The third meeting house was built in 1715. Field says:
"when the subject of erecting the third house was agitated, it is said that different divisions of the inhabitants contended for its location on the east, north, and west corners of the great square, lying between Main and High streets; that it was agreed to have the point decided by lot; but as there were four corners to the square, it was suggested it would be well to draw for them all. This was done, and the south corner was taken, where none wished the house to be erected. But as the lot was considered as expressing the divine will, the people went forward and built there."
The following extract from the record of the proceedings of the General Court seems to indicate that if the location was determined by lot an authoritative sanction was required to satisfy all parties.
"This Assembly appoint Joseph TALCOTT, Esq'r, Mr. John HOOKER and Mr. James WADSWORTH, a committee to endeavour to promote a good agreement in the south society in Midletown about the place for setline their meeting house; and in case such endeavours prove unsuccessful to that end, to state the place themselves according to their wisdom and discretion, at the charge of the said society.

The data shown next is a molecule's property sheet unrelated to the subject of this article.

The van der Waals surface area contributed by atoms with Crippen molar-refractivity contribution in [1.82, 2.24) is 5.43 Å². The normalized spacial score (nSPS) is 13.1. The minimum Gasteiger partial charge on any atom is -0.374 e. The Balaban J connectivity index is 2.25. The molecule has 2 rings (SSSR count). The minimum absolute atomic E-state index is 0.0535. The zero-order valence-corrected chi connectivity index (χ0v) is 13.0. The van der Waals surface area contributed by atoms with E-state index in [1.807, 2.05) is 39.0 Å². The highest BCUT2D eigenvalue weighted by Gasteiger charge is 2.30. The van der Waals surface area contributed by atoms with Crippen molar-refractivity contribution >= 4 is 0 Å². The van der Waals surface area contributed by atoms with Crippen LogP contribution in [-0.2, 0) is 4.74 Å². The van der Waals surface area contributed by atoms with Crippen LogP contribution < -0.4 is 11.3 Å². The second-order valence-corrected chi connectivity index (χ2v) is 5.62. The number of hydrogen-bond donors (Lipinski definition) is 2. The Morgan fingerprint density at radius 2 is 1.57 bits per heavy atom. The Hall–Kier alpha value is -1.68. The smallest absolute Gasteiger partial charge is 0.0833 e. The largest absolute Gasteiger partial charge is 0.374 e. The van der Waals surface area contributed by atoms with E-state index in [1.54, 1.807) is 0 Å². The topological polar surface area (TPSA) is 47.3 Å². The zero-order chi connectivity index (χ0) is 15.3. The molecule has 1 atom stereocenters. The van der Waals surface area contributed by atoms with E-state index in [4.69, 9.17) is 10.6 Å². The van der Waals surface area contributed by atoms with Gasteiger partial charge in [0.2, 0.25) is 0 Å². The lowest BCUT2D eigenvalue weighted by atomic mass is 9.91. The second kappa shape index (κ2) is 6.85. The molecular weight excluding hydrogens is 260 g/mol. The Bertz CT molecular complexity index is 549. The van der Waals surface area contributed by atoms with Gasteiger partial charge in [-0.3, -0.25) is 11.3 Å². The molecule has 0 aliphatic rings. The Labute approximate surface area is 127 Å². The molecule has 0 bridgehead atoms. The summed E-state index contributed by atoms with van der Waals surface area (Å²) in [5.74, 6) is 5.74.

"Upon the report made to this Assembly my Major Joseph TALCOTT, Capt. John HOOKER, Capt. James WADSWORTH, committee appointed by this Assembly in May, 1714, to consider of and endeavour to compromise a difference among the inhabitants of the South Society in Midletown, referring to the place of erecting their new meeting house, being all upon the spot the first day of June anno Dom. 1714, and after using all their endeavours for an amicable agreement between the inhabitants of said society and could not bring the people then to that desired issue; and that the above-named committee declare they think the place where the said new meeting house is erected in said society is the most accomodable and most ruleable place that can be found for them under their circumstances: This court well approves of their report and therefore do order and enact and it is hereby ordered and enacted, that all persons belonging to said society shall contribute and pay toward the building and finishing the said new meeting house lately erected for the use of the said society, according to their proportions in the publick list; and that all the inhabitants of said society do attend the publick worship of God in the said new meeting house, when it is made comfortable for their reception, and pay all dues and duties as above, till orderly dismissed thereform."